Gwosdz said because Armstrong withdrew from the runoff, the city charter points back to the state election code, which states the remaining candidate, Polasek, is considered to be elected.

According to the secretary of state, the deadline to withdraw in a runoff election is 5 p.m. on the third day after the main election.

Gwosdz said he got an opinion from District Attorney Stephen Tyler, who agreed the city charter points to the state election code, meaning Polasek would be mayor because the charter does not address withdrawals.

Alvarez said if that's the case, it is "an infinite loop."

"I'm going to suggest that the charter rules," he said. "The charter calls for a majority vote of all votes cast. We need a runoff."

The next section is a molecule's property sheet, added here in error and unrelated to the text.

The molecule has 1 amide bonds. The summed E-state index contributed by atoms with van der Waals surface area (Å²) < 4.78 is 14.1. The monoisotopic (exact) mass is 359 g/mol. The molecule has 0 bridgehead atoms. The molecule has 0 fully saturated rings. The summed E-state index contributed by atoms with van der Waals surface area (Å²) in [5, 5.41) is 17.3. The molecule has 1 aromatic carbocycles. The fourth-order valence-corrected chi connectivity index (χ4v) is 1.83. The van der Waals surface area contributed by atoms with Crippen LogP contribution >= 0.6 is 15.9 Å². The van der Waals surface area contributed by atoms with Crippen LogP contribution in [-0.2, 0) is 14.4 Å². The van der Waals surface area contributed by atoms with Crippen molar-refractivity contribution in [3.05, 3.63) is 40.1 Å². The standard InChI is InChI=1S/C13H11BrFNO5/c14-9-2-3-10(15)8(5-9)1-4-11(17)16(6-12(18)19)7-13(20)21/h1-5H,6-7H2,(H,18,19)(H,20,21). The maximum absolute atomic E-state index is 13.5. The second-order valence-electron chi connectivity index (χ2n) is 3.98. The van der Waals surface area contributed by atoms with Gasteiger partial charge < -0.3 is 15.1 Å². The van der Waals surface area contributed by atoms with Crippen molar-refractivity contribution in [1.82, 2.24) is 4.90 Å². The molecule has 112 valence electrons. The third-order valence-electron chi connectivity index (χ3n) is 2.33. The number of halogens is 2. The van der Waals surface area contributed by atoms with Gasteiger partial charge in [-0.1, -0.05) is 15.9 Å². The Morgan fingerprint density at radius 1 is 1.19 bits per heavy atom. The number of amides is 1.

Elections Administrator George Matthews quoted opinions from the secretary of state supporting the move to name Polasek mayor.

"The top two vote-getters are the only two that can be involved in a runoff, whether one withdraws or not," Matthews said. "I understand what you're trying to say: If the top vote-getter withdraws, the next should get it. The elections code doesn't allow that, and the city charter doesn't say anything" to that.

Alvarez said after the meeting that his concern is the city attorney did not discuss with the council why it would move forward with Armstrong's withdrawal.

"Typically, when you have legal issues like this, we hear from the city attorney," he said.

Councilman David Hagan accused Armstrong and Polasek of meeting behind closed doors, allegations which Polasek called "ridiculous."